One way of exerting pressure is condemning the practice through resolutions, like those initiated by the U.S. House of Representatives this year, and also by the European Parliament, he said. Patzelt indicated that the German parliament ought to also consider a similar resolution.
Stop Training Chinese Surgeons
Western countries have extensively trained Chinese surgeons, according to data available on Chinese-government and hospital websites, and this is one of the first things it was suggested be addressed.
“We will investigate which institutions Chinese doctors received training from. We need to pass laws to prevent them from doing it,” said Patzelt. “Our members of the parliament also have to put pressure on such institutions.”
Deny Entry to Doctors Involved in Killing for Organs
For years the United States has required foreigners who cross its borders to tick a box on a customs entry form declaring that the individual has not been involved in the coercive procurement of human organs.
Arne Schwarz, an independent researcher of organ trafficking, suggested that Germany and other countries adopt a similar policy. He conceded that doctors who have killed for organs are not very well going to admit as much on an official government document, but he argued that if it is later found that they were involved in the practice, the U.S. government would have reason to deport them.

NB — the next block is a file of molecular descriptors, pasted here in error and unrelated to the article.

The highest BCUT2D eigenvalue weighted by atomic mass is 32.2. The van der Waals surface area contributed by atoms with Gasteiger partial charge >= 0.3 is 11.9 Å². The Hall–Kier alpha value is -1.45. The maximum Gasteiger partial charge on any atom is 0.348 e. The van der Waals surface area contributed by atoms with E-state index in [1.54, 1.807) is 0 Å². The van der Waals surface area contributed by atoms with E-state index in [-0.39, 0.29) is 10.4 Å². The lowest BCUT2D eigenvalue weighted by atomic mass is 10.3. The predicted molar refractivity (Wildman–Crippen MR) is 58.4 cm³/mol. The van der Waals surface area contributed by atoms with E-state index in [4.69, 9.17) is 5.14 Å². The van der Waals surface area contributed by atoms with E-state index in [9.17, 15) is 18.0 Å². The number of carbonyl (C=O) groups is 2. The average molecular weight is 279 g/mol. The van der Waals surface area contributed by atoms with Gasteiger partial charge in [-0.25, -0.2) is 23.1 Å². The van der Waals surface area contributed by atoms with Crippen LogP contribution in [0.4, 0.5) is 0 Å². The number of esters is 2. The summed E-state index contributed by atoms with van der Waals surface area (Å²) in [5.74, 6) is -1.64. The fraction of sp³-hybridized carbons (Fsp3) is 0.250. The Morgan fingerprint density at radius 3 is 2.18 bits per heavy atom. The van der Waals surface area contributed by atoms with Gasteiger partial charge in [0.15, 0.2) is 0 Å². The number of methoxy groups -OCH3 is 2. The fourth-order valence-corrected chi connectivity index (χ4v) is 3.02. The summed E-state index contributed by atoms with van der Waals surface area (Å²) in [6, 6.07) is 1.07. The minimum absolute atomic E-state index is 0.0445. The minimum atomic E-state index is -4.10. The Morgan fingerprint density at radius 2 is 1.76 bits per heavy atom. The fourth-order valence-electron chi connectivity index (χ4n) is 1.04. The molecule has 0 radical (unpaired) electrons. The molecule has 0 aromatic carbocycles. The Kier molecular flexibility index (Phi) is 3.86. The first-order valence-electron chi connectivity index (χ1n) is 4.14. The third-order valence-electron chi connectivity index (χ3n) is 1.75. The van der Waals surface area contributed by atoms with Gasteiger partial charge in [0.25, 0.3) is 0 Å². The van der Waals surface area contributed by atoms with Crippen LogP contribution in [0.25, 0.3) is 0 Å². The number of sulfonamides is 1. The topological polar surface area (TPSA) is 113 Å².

“There are the names of some of these people involved in organ harvesting… When they go abroad, we should deny their entry into our country,” said MEP Arne Gericke. Both Gerick and Patzelt spoke in German.
Put Pressure on Western Pharmaceutical Firms
Schwarz drew attention to the fact that many Western pharmaceutical firms have conducted unethical clinical trials in China, as well as supplied drugs used by patients who receive unethically-sourced organs.
Measures could be taken in the West to limit this activity, Patzelt said. “We have to start with ourselves and question those Western pharmaceutical companies, which supply China with organ transplant drugs and support organ transplantation in China. This is very important.”
Pass Laws Preventing ‘Transplant Tourism’
China’s organ transplant boom has been fueled in part by foreign tourists who travel there to receive a kidney, liver, or heart. Israel, Spain, and Taiwan have passed laws denying insurance coverage or criminalizing this practice, and MEP Gerick said that Germany should also have such a law.